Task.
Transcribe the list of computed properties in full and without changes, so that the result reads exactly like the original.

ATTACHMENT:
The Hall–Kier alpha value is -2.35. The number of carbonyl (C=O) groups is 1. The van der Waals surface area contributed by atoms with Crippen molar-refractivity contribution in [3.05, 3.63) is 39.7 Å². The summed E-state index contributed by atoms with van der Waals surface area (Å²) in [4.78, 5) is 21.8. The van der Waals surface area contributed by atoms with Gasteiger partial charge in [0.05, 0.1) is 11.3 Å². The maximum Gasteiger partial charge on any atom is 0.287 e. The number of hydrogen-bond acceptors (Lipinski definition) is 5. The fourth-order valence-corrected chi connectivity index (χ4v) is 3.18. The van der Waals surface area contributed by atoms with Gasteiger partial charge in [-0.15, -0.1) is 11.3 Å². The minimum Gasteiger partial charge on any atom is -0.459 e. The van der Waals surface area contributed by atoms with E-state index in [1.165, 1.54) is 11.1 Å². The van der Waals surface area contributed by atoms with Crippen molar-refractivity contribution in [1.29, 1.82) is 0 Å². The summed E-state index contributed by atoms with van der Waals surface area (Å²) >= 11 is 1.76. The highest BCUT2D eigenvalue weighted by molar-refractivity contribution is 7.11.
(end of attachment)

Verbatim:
The Hall–Kier alpha value is -2.35. The number of carbonyl (C=O) groups is 1. The van der Waals surface area contributed by atoms with Crippen molar-refractivity contribution in [3.05, 3.63) is 39.7 Å². The summed E-state index contributed by atoms with van der Waals surface area (Å²) in [4.78, 5) is 21.8. The van der Waals surface area contributed by atoms with Gasteiger partial charge in [0.05, 0.1) is 11.3 Å². The maximum Gasteiger partial charge on any atom is 0.287 e. The number of hydrogen-bond acceptors (Lipinski definition) is 5. The fourth-order valence-corrected chi connectivity index (χ4v) is 3.18. The van der Waals surface area contributed by atoms with Gasteiger partial charge in [-0.15, -0.1) is 11.3 Å². The minimum Gasteiger partial charge on any atom is -0.459 e. The van der Waals surface area contributed by atoms with E-state index in [1.165, 1.54) is 11.1 Å². The van der Waals surface area contributed by atoms with Crippen molar-refractivity contribution in [1.29, 1.82) is 0 Å². The summed E-state index contributed by atoms with van der Waals surface area (Å²) >= 11 is 1.76. The highest BCUT2D eigenvalue weighted by molar-refractivity contribution is 7.11.